The House that Hurst Built gives back to community

The House that Hurst Built is a blitz building project taken on by Mercyhurst University and Habitat for Humanity. The four-week build began Monday, Aug. 27, and continues until Saturday, Sept. 22, of homecoming weekend.

The House that Hurst Built involves Mercyhurst faculty and students from every major, club and athletic team from the Main campus as well as North East. In order to complete the project on time, volunteers have been excellent in turning out and working through weather conditions such as rain on the first day of the build.

Sami Rapp photo: Students work together on the outside of the house.Sami Rapp photo: Students work together on the outside of the house.

After becoming a university in early 2012, Mercyhurst decided to take on a project that would prove fitting to one of the University’s core values — service.

“The House that Hurst Built is a great way for Mercyhurst to give back to the community in a way that is consistent with our mission and values of service and compassion,” Associate Vice President for Enrollment Management Christopher Coons said.

To fulfill this mission, the University has teamed with Habitat for Humanity to build a home for Rosemary Anderson and her family. Anderson is a Liberian refugee who fled her war-torn country with her seven children.

She spent 16 years in a Ghana refugee camp before coming to the United States in 2006. While at the camp, Anderson learned valuable construction skills which she uses in her job with the maintenance department of the Erie Housing Authority. In 2011, Anderson became a U.S. citizen, and eventually qualified for the House that Hurst Built project.

The purpose of the House that Hurst Built is three fold. The first goal is a community goal, bonding students and faculty members as they put in hours of labor toward the completion of the project.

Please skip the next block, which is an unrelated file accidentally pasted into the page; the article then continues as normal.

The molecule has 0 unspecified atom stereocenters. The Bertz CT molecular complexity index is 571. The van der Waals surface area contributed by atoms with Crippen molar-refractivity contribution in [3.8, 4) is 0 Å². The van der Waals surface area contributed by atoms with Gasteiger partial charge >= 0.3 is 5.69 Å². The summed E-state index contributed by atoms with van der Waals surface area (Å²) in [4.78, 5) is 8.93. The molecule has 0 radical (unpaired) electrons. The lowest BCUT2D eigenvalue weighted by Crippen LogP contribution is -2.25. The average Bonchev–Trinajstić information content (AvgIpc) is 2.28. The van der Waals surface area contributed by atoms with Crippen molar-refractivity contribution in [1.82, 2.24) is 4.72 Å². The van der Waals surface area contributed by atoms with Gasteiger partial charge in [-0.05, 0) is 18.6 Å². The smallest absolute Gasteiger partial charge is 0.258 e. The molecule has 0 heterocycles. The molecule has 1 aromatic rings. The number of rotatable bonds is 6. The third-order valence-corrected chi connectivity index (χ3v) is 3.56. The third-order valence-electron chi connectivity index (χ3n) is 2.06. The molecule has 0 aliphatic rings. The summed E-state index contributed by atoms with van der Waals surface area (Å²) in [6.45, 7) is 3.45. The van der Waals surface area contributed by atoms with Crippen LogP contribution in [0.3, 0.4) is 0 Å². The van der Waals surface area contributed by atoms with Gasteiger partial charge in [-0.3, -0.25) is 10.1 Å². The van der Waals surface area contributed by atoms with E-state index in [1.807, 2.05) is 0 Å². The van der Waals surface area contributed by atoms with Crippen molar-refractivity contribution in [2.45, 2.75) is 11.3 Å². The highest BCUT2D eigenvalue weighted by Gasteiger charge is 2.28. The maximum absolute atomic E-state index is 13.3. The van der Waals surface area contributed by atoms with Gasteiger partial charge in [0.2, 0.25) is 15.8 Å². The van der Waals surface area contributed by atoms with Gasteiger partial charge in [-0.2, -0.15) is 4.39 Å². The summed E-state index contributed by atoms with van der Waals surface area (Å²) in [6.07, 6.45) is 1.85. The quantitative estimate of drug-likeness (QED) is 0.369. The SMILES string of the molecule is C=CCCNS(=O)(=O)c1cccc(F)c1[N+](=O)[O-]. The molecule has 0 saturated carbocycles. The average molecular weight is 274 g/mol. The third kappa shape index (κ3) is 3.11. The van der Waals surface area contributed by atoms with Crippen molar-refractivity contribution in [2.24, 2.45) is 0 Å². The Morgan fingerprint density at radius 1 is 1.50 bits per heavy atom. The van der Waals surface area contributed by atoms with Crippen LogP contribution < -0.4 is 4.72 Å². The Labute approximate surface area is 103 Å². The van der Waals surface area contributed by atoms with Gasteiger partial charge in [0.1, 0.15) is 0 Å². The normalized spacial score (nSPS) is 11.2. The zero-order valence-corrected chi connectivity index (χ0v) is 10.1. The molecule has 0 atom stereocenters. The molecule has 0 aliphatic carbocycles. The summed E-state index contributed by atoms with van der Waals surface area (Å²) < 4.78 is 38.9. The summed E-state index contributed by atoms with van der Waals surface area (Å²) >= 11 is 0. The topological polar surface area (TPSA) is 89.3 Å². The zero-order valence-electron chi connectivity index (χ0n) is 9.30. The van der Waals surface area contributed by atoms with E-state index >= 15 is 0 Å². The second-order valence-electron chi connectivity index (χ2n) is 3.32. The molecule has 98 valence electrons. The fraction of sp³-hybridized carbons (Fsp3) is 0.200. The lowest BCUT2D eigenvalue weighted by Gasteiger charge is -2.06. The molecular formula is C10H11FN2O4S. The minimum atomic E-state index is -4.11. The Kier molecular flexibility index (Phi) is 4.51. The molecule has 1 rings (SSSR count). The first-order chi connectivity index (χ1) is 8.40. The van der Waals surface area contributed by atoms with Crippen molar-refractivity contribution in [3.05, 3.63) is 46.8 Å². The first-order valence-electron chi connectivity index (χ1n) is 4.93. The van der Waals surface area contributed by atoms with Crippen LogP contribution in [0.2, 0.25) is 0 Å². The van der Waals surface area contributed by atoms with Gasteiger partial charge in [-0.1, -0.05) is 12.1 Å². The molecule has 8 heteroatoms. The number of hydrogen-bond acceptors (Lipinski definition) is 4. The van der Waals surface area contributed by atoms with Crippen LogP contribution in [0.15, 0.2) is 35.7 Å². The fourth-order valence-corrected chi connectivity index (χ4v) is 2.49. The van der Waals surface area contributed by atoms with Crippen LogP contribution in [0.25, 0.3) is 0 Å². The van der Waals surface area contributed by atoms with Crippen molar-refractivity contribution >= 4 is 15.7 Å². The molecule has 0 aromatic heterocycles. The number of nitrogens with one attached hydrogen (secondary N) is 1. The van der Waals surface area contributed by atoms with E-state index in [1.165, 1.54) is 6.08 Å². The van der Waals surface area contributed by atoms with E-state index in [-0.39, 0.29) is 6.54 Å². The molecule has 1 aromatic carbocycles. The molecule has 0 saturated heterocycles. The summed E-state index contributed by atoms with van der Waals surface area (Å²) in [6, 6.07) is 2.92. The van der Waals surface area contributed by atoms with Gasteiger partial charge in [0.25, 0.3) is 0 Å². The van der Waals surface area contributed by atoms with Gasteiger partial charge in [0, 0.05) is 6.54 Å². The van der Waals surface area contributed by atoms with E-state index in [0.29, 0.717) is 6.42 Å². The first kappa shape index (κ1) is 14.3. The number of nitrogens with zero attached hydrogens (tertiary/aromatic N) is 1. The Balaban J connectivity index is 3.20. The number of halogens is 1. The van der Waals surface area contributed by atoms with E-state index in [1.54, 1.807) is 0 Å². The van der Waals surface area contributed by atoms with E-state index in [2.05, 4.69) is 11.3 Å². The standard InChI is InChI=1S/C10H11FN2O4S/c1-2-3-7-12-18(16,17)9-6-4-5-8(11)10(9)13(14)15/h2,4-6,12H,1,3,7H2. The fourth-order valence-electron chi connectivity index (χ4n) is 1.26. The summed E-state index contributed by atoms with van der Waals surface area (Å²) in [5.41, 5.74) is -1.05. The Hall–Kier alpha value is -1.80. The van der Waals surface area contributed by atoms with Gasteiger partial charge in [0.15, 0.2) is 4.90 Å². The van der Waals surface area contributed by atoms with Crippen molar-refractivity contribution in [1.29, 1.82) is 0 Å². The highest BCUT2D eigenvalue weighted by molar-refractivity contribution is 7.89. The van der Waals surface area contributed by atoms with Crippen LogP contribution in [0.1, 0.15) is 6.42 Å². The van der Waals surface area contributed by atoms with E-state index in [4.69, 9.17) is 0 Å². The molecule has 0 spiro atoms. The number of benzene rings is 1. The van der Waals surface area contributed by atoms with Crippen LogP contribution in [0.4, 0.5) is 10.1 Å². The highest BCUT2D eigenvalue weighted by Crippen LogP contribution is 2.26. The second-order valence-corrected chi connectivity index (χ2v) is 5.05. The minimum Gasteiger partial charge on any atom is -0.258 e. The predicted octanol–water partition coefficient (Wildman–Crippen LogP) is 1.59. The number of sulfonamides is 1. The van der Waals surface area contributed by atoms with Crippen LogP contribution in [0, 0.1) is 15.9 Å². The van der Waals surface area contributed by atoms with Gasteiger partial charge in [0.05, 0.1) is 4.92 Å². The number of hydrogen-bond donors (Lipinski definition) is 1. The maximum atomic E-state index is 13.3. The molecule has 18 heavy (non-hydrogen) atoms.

The second goal is a community need, providing a home for Anderson and her family.

The final goal is a service goal: by Mercyhurst University giving back to the community in a mutually beneficial arrangement.

“I truly think this project is what our school is all about,” said junior and member of the Habitat for Humanity Board Amber Penna. “Being able to see the progress, from ground level to a completed house, is so fulfilling. To provide that joy to the family is unbelievable.”

Director of Service Learning, Colin Hurley expects the project to meet its deadline. Even so, there will likely be little things, such as painting, that Anderson will complete herself as part of the “sweat equity,” a required 300 hours of work the family must complete in order to qualify and receive their home.

Hurley gave his thoughts on the faculty and staff’s support: “I am overwhelmed by Mercyhurst’s support and commitment to the project, and thrilled that it is approaching completion.”

Work on the House that Hurst Built is ongoing. Anderson and her family will be presented with the key to their house Saturday, Sept. 22.

For more information about the project visit here or email